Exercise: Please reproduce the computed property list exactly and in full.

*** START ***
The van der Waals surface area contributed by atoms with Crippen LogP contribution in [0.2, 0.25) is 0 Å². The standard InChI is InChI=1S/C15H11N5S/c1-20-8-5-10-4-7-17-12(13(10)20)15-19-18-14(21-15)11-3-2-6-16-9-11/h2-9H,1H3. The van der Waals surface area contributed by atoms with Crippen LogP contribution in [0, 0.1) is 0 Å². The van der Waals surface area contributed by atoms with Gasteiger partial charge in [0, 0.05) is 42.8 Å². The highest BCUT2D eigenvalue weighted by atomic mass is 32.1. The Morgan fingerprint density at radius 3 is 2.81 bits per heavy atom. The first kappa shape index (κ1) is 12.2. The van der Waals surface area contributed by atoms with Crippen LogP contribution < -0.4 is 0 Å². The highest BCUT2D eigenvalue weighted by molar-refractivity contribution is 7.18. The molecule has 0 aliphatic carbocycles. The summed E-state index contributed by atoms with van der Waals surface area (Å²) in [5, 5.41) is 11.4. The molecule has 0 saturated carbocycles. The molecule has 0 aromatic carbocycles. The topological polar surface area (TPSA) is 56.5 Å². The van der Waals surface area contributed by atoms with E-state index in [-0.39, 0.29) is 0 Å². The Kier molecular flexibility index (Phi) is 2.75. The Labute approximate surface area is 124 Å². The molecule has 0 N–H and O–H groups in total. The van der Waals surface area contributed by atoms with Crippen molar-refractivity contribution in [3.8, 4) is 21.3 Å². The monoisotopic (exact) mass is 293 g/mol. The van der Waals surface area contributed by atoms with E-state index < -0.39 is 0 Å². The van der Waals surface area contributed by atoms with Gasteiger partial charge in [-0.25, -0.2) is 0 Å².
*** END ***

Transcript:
The van der Waals surface area contributed by atoms with Crippen LogP contribution in [0.2, 0.25) is 0 Å². The standard InChI is InChI=1S/C15H11N5S/c1-20-8-5-10-4-7-17-12(13(10)20)15-19-18-14(21-15)11-3-2-6-16-9-11/h2-9H,1H3. The van der Waals surface area contributed by atoms with Crippen LogP contribution in [0, 0.1) is 0 Å². The van der Waals surface area contributed by atoms with Gasteiger partial charge in [0, 0.05) is 42.8 Å². The highest BCUT2D eigenvalue weighted by atomic mass is 32.1. The Morgan fingerprint density at radius 3 is 2.81 bits per heavy atom. The first kappa shape index (κ1) is 12.2. The van der Waals surface area contributed by atoms with Crippen LogP contribution < -0.4 is 0 Å². The highest BCUT2D eigenvalue weighted by molar-refractivity contribution is 7.18. The molecule has 0 aliphatic carbocycles. The summed E-state index contributed by atoms with van der Waals surface area (Å²) in [5, 5.41) is 11.4. The molecule has 0 saturated carbocycles. The molecule has 0 aromatic carbocycles. The topological polar surface area (TPSA) is 56.5 Å². The van der Waals surface area contributed by atoms with E-state index in [-0.39, 0.29) is 0 Å². The Kier molecular flexibility index (Phi) is 2.75. The Labute approximate surface area is 124 Å². The molecule has 0 N–H and O–H groups in total. The van der Waals surface area contributed by atoms with Crippen molar-refractivity contribution in [3.8, 4) is 21.3 Å². The monoisotopic (exact) mass is 293 g/mol. The van der Waals surface area contributed by atoms with E-state index < -0.39 is 0 Å². The van der Waals surface area contributed by atoms with Gasteiger partial charge in [-0.25, -0.2) is 0 Å².